Fantasy, Reviews

The Lord of the Rings: The Fellowship of the Ring

Fellowship Of The Ring

Copyright © 2001 by New Line Cinema

The first in the series of three based on the bestseller from J.R.R. Tolkien, ‘The Fellowship of the Ring’ is about the One Ring in possession by the Dark Lord Sauron to conquer Middle-Earth. In his battle against the Elves and Men, Sauron’s body was destroyed but his life force lives on in the ring. The ring has to be destroyed in the fires of Mount Doom where it was made. Known to corrupt its wearer, the ring remains dormant for another 2,500 years until it is found by Gollum (Andy Serkis), who keeps it with him for the next few centuries. After a chance meeting with Gollum, it finally ends up in the hands of a Hobbit, Bilbo Baggins (Ian Holm). 60 years later, he passes the ring to his nephew, Frodo Baggins (Elijah Wood). As Frodo learns the truth, he sets out with eight other companions on a journey to the very same volcanic mountain to stop this evil from returning.

‘The Lord of the Rings’ has been hailed as one of the greatest trilogies in the history of film and the most acclaimed fantasy epic to date. It is a sweeping take on an all-encompassing tale about the quest to vanquish pure malice contained in a ‘precious’ accessory. And only a true fan such as Peter Jackson and his committed crew can bring the pages of this beloved classic to life. It clearly shows that years of research have been put into this labour of love even before filming began.

It is no wonder then that New Line Cinema took a chance and green lit Jackson to film the entire trilogy in one go. It is unprecedented and remains so until his next ‘trio’ of ‘Hobbit’ movies come along a decade later. And to think that he was turned down by a few other distributors before he finally got his funding for not one but a three-part deal. The risk paid off with hefty pay checks going to all whom were involved with this colossal project. Just hypothetically curious, should the introductory chapter fail, wonder what would happen to its continuation?

Guess the film makers would still have to proceed with the release of their investments. Thank their lucky stars, what is being presented is a marvel to behold; a densely written fable about the corruption of ultimate power and the repercussion it has on many of the rich-filled characters which crosses path with it. The marketers may have you think this is just another fantasy escapade with postcard-like scenic locations, swashbuckling sword fights and mythical creatures (they are all in the check list) but it is so much more than that.

The real magic comes from the flawless casting for its chief characters. Wood and Ian McKellen (Gandalf the Grey) strike a right dose of screen chemistry as the unexpected ring bearer and his wise wizard friend respectively whilst Frodo’s gardener, Samwise ‘Sam’ Gamgee (Sean Astin) and Dúnedain ranger, Aragorn (Viggo Mortensen) are both loyal with huge dollops of valour to boot. For comic relief to lift the sense of imminent doom, we get in the form of John Rhys-Davies (Gimli), Billy Boyd (Peregrin ‘Pippin’ Took) and Dominic Monaghan (Meriadoc ‘Merry’ Brandybuck).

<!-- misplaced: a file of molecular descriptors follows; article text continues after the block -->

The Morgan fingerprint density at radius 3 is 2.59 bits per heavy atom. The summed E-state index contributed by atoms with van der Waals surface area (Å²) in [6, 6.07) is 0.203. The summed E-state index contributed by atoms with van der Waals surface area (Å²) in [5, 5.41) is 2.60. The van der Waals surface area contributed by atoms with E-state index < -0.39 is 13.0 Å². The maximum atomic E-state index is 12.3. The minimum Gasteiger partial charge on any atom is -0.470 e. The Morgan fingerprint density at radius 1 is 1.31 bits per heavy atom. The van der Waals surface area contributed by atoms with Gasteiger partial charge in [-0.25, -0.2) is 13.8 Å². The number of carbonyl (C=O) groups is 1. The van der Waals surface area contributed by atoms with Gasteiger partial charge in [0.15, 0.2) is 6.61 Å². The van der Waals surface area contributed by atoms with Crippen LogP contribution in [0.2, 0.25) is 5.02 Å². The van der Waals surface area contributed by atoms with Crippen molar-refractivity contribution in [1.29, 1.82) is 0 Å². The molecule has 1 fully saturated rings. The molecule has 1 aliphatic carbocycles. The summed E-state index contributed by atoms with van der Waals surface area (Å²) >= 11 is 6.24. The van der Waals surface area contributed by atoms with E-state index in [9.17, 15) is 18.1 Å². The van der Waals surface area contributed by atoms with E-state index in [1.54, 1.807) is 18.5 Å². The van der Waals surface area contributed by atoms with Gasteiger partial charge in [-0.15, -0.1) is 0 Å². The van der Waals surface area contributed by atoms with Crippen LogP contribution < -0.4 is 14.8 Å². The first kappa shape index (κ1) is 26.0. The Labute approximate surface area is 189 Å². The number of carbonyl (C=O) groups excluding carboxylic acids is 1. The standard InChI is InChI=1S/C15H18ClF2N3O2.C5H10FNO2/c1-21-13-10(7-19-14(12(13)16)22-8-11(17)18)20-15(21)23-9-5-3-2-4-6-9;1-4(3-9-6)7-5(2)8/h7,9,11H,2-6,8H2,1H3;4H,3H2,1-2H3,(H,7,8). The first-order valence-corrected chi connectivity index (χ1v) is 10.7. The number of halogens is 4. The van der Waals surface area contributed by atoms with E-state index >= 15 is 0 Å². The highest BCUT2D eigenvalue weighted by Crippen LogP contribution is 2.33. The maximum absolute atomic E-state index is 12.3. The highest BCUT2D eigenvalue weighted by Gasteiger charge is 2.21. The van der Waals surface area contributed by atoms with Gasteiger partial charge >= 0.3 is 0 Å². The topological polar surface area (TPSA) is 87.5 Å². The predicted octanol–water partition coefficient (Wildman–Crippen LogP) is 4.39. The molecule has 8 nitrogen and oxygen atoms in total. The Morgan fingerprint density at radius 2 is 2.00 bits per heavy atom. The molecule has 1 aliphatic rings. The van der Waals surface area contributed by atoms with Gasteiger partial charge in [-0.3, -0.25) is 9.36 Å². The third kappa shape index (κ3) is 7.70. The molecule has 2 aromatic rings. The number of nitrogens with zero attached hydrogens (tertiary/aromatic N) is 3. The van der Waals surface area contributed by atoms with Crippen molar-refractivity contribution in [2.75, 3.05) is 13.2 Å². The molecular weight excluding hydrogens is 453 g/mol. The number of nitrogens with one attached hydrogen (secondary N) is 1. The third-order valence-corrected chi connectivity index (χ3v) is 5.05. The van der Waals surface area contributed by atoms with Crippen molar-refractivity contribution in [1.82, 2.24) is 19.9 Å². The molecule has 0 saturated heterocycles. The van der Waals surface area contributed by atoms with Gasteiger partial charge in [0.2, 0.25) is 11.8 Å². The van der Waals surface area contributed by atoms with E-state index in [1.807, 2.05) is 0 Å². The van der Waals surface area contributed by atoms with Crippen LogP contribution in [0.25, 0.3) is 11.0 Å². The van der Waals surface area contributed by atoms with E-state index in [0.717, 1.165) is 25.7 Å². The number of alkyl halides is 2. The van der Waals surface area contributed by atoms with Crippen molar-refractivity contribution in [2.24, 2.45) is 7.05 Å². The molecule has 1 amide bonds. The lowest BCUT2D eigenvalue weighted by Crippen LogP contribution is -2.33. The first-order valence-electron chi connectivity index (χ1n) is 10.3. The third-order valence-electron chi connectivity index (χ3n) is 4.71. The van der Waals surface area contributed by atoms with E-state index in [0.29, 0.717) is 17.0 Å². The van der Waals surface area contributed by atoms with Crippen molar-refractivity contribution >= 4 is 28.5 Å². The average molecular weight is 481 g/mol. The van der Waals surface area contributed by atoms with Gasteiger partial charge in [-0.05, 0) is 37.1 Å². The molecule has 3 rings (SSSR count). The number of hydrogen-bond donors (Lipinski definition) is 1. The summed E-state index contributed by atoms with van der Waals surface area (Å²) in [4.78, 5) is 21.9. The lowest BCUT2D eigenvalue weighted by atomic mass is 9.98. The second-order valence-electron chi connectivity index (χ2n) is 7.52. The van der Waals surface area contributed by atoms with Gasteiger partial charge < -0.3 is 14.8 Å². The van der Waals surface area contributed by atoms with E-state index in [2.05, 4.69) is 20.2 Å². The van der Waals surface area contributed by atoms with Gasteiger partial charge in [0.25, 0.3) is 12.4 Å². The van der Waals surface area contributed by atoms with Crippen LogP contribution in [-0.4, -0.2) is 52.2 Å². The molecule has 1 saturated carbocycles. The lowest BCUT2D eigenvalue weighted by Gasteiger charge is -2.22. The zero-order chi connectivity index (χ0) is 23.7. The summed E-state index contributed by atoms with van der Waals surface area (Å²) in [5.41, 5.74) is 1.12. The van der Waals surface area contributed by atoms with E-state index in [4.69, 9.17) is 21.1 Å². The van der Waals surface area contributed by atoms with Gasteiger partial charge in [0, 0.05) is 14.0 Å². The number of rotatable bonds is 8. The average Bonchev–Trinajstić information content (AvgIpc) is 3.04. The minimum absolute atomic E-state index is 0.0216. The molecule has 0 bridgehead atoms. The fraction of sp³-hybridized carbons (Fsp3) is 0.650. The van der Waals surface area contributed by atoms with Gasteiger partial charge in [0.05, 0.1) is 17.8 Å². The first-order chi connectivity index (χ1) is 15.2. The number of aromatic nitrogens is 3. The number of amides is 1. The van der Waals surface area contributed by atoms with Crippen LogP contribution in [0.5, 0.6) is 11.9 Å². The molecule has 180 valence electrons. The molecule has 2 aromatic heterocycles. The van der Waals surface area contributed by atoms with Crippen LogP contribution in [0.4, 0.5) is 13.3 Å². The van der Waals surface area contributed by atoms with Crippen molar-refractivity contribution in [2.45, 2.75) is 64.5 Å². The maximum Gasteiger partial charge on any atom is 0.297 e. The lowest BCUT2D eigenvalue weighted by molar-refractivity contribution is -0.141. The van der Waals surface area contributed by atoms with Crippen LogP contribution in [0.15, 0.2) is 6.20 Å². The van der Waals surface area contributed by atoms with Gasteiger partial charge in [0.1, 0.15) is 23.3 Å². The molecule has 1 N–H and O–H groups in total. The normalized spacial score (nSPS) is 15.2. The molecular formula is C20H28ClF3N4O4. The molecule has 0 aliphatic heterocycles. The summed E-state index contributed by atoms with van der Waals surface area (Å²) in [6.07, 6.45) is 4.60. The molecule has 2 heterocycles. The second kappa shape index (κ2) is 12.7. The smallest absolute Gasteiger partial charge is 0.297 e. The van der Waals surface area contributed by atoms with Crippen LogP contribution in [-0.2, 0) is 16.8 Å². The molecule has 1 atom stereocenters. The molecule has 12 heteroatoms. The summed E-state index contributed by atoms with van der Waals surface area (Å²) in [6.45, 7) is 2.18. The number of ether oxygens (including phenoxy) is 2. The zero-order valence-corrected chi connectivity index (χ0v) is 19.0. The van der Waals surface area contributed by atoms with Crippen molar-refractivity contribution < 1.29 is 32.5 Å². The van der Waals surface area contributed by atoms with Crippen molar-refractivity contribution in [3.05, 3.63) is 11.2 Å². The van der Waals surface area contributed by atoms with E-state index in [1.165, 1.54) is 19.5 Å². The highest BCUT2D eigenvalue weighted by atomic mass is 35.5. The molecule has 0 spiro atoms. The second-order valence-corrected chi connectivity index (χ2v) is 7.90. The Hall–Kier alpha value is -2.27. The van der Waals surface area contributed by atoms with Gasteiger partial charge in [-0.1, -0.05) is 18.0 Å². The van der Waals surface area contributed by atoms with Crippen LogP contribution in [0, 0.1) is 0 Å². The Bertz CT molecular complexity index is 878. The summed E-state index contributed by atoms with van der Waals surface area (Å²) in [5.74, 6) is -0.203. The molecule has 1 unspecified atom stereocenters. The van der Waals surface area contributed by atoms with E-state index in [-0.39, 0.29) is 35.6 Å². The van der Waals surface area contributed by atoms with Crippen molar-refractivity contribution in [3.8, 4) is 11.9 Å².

Ambiguity is also used to underline some of its players’ motivations. We are never exactly sure of the actual intentions of Galadriel, Elf Queen of Lothlórien (Cate Blanchett) and Boromir from Gondor (Sean Bean) when each is tested by the ring’s dominance. The former manages to resist its temptations while the latter gradually descends into irrationality but redeems himself after an ‘invisible nudge’ with reality.

Notable mention goes out to Christopher Lee as Saruman the White and Liv Tyler whose role as Arwen has been greatly expanded to provide a stronger female presence in an otherwise male dominated adventure. Being the only other woman (for now), Jackson’s re-imagination of Arwen is every bit capable of handling any situation as her counterparts while still looking fabulous doing it. Easily one of the best rescue missions ever brought to life, it is chilling and magical all at the same time. Even Lee’s Saruman gets to flex his combat prowess mano a mano with Gandalf.

Girls (and guys) everywhere will sure to remember Orlando Bloom as the next heartthrob to ogle at. His well chiseled features blends seamlessly with the picturesque beauty of New Zealand. Only gripe is his portrayal is a little one dimensional. It is merely nitpicking though to a superb production that seemed impossible to be brought to the big screen a while back.  By the time the credits appear with the calming voice of Enya, my only Christmas wish is for ‘The Two Towers’ to be released the very next day.

Entirety: A+
Acting: A
Plot: A

Rated PG-13 for epic battle sequences and some scary images


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